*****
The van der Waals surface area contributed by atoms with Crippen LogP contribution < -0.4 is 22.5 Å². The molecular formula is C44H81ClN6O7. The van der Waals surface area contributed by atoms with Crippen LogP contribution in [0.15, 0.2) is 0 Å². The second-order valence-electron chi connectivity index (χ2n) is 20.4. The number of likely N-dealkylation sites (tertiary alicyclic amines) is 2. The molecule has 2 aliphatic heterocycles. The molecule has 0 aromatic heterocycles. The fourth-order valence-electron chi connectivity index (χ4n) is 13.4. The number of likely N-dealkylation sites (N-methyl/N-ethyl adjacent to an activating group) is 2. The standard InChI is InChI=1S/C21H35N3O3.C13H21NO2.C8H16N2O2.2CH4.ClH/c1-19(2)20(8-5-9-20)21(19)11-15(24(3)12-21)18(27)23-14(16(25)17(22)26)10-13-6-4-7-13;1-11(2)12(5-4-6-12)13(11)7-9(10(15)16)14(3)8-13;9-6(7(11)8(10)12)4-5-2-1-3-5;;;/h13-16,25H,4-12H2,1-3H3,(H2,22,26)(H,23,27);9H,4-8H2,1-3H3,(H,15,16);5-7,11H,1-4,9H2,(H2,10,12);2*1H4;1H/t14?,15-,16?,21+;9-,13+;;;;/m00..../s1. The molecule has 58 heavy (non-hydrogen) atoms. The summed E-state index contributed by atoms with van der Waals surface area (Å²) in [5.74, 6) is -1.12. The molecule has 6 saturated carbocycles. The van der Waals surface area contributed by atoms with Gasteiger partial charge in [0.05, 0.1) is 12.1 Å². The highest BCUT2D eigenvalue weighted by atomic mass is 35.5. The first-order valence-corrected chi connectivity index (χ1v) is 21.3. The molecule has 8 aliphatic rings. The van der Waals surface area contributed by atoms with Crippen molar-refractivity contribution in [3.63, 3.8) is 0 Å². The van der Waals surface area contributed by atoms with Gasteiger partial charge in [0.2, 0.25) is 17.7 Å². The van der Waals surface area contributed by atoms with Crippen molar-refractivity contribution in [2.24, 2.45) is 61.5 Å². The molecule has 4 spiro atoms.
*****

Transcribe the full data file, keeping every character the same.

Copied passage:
The van der Waals surface area contributed by atoms with Crippen LogP contribution < -0.4 is 22.5 Å². The molecular formula is C44H81ClN6O7. The van der Waals surface area contributed by atoms with Crippen LogP contribution in [0.15, 0.2) is 0 Å². The second-order valence-electron chi connectivity index (χ2n) is 20.4. The number of likely N-dealkylation sites (tertiary alicyclic amines) is 2. The molecule has 2 aliphatic heterocycles. The molecule has 0 aromatic heterocycles. The fourth-order valence-electron chi connectivity index (χ4n) is 13.4. The number of likely N-dealkylation sites (N-methyl/N-ethyl adjacent to an activating group) is 2. The standard InChI is InChI=1S/C21H35N3O3.C13H21NO2.C8H16N2O2.2CH4.ClH/c1-19(2)20(8-5-9-20)21(19)11-15(24(3)12-21)18(27)23-14(16(25)17(22)26)10-13-6-4-7-13;1-11(2)12(5-4-6-12)13(11)7-9(10(15)16)14(3)8-13;9-6(7(11)8(10)12)4-5-2-1-3-5;;;/h13-16,25H,4-12H2,1-3H3,(H2,22,26)(H,23,27);9H,4-8H2,1-3H3,(H,15,16);5-7,11H,1-4,9H2,(H2,10,12);2*1H4;1H/t14?,15-,16?,21+;9-,13+;;;;/m00..../s1. The molecule has 58 heavy (non-hydrogen) atoms. The summed E-state index contributed by atoms with van der Waals surface area (Å²) in [5.74, 6) is -1.12. The molecule has 6 saturated carbocycles. The van der Waals surface area contributed by atoms with Gasteiger partial charge in [0.05, 0.1) is 12.1 Å². The highest BCUT2D eigenvalue weighted by atomic mass is 35.5. The first-order valence-corrected chi connectivity index (χ1v) is 21.3. The molecule has 8 aliphatic rings. The van der Waals surface area contributed by atoms with Crippen molar-refractivity contribution in [3.63, 3.8) is 0 Å². The van der Waals surface area contributed by atoms with Gasteiger partial charge in [0.2, 0.25) is 17.7 Å². The van der Waals surface area contributed by atoms with Crippen molar-refractivity contribution in [2.24, 2.45) is 61.5 Å². The molecule has 4 spiro atoms.